Hard as it may be to believe, we didn’t always get practical advice and information from the internet. Some lucky families had encyclopedia sets to peruse on their bookshelves or even parents who might be able to easily answer a question about how to prepare a meal or talk to a girl.
For everyone else, there was the educational short film. Screened in classrooms and sometimes in movie theaters during the mid-20th century and beyond, these shorts were known as "mental hygiene" programs and promoted everything from proper bathing to driving instructions to dating advice as a kind of postwar societal tutorial. Many were produced by Coronet Films, which was said to have been pumping out a new short every three and a half days at the apex of their success in the 1950s.
Thanks to sheer volume, not all the shorts had valuable life lessons to impart. Some, like the ones below, were pedantic in the extreme. Proceed only if you need exhaustive detail on life’s most basic expressions of common sense.
And before you chuckle with too much condescension, remember: Someone will be ironically watching your TikTok life hacks 70 years from now.
1. Let’s Make a Sandwich (1950)
Do the intricacies of tuna on rye mystify you? Are you ignorant of the “aesthetic properties” of parsley? Then you might be the target audience for this primer on how to prepare a sandwich the “right” way. Your guides: Sally Gasgow and her mother, who are determined to prepare a perfect post-movie snack. This somehow grows to include copious amounts of melted butter to add to the butter already on the bread.
Sally means business: After mixing up the tuna in a saucepan, she pulls the toasted bread from a broiler and layers the fishy concoction on top. You’ll wonder how you ever made a sandwich without a natural gas supply again. Makes sense—the film was backed by the American Gas Association.
2. How To Be Pretty (Circa 1940s)
How to Be Pretty amounts to a short, brusque lecture on why teen girls should pay meticulous attention to “looking your best.” But the uncredited speaker has no time to impart advice on hairstyling or clothing. Instead, she advocates for obscure advice like using soap and water, brushing one’s teeth, and using deodorant.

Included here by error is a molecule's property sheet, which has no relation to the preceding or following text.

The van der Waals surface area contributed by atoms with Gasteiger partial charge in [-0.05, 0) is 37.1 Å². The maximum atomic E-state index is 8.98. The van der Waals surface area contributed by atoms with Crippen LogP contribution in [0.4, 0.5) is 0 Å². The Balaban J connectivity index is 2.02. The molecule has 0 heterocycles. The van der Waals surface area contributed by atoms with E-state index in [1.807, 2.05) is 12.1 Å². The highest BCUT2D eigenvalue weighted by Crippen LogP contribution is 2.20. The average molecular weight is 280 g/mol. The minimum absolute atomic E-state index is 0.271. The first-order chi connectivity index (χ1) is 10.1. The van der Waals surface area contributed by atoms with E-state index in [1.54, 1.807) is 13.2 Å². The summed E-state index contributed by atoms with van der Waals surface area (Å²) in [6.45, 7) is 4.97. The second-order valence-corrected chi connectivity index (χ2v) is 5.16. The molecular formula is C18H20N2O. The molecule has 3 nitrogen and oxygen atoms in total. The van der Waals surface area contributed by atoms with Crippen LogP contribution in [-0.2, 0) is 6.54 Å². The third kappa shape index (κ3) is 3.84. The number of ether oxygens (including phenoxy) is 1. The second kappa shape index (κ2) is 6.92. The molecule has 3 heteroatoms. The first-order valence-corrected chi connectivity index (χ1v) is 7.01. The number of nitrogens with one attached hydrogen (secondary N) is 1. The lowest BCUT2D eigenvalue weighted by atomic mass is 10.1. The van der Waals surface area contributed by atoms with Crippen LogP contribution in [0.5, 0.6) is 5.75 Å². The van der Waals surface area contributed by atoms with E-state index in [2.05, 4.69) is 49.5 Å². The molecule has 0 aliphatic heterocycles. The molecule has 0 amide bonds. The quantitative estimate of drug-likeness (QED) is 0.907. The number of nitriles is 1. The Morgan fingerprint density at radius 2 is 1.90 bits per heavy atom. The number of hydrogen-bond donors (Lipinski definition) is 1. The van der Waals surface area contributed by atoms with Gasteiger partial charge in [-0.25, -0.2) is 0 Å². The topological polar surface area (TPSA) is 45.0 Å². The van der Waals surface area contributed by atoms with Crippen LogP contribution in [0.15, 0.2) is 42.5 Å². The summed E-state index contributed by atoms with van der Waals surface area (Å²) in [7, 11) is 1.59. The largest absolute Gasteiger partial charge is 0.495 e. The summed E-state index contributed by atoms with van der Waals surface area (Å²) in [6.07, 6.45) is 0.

3. Telephone Courtesy
Whether you’re using a rotary dial or an Apple iPhone, having manners while on the line is paramount. That’s the idea presented by the propagandists at Bell, who sponsored this short on how to conduct yourself in telecommunications and features one character exclaiming “that girl sure knows how to handle a switchboard.” You’ll learn such proper telephone habits as not screaming at your caller and waiting for a dial tone before dialing. Advice that could be communicated with brevity goes on for 24 interminable minutes. It’s the Berlin Alexanderplatz of telephone manners movies.
4. What Makes a Good Party? (1950)
Do you think a fun party is mostly due to personable guests and the ready availability of alcohol? Then you’re doing fun wrong. What Makes a Good Party? offers a stuffy guide to getting down, from making sure you don’t forget to invite people all the way to serving food. When you’re really strapped for ideas, the film advises viewers to visit a library for more ideas. Libraries: Where the party starts.